What are IBIS, HSPICE, Verilog, and VHDL Models for SRAM devices?

HSPICE and IBIS are both used for signal integrity simulations on a board design. They are used to minimize noise on a board as much as possible.

These models provide information such as V/I curves, the rise and fall time, derating curve information, and package parasitics. They do not provide information on how the particular device functionally works. For that you need Verilog and VHDL.

A family of device options from the same design, for instance all of the 71V256 would have the same HSPICE model because the I/O structures are the same. 5V and 3.3V devices have different HSPICE and IBIS models (even if they are options from the same design) because there are process differences between 5V and 3.3V devices.

The IBIS models are specific to a particular option and package. This is because the IBIS model refers to the particular pinout, and takes into account the package parasitics. This means that a BGA would be different from a TQFP. The IBIS models are generated with a 50 Ohm load (as required by the IBIS forum). On the other hand, the HSPICE models make no reference to the package or the pinout, therefore a HSPICE model would be the same for all options and packages of the same voltage level of a particular design. Also, HSPICE models are not generated with specific loads.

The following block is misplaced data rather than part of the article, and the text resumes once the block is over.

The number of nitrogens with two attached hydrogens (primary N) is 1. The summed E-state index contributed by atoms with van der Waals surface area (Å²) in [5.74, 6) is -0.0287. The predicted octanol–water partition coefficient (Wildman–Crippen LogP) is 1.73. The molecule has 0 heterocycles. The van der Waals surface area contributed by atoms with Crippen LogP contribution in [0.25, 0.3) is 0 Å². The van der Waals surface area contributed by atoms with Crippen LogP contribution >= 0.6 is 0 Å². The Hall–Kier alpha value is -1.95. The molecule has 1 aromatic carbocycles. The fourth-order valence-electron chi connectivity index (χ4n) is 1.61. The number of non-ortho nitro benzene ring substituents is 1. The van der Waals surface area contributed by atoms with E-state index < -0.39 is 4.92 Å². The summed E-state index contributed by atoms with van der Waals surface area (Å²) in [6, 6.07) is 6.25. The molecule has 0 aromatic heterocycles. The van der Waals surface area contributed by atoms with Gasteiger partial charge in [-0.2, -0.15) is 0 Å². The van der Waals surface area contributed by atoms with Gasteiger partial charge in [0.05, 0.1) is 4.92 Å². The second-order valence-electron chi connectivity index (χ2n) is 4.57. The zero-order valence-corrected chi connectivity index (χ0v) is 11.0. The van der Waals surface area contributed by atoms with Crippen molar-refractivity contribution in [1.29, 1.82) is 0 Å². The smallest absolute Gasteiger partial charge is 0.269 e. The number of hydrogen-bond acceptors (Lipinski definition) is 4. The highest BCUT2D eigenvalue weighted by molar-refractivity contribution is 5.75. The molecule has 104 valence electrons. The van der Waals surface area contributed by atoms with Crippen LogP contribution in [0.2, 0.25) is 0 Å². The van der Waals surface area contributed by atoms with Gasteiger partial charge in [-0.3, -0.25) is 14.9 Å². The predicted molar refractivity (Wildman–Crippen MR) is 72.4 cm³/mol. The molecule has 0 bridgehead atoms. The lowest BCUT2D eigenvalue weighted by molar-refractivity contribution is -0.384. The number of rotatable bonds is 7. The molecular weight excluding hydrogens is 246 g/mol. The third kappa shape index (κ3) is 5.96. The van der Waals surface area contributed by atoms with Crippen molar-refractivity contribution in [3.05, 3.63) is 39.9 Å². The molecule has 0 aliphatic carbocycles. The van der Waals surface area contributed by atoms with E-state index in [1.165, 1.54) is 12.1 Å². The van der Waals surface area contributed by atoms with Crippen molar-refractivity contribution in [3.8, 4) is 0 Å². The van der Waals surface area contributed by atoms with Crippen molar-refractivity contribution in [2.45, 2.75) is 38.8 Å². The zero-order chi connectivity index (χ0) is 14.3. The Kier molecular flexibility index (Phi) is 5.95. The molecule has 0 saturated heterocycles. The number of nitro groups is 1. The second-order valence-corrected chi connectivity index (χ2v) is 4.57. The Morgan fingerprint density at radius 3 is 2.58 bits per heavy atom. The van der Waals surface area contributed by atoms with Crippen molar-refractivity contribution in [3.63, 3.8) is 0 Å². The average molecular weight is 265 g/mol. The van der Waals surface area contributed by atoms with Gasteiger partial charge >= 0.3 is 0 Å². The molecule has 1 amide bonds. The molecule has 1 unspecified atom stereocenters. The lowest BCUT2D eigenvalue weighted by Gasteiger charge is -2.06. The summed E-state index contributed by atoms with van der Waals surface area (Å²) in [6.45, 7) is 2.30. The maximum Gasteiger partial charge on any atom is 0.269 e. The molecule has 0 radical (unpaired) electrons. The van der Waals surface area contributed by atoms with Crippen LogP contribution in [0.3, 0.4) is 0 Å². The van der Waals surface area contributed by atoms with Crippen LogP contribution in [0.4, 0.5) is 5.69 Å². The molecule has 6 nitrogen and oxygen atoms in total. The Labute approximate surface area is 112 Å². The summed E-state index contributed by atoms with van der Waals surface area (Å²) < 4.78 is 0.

Verilog and VHDL are known as Hardware Description Languages. Models created in these languages are known as Behavioral Models. Verilog and VHDL are two different languages used for the same purpose, much like C and Pascal. The syntax is very different; therefore you have to make sure which style is needed before using a particular model. The languages are used to model the functionality of a particular device. This means they basically describe the datasheet waveforms and the block diagram. They do not make any reference to the DC power levels, therefore the 3.3V and 5V devices have the same Verilog and VHDL models. Using Verilog and VHDL a customer can enter a certain set of inputs and then see what outputs the model says the device will provide.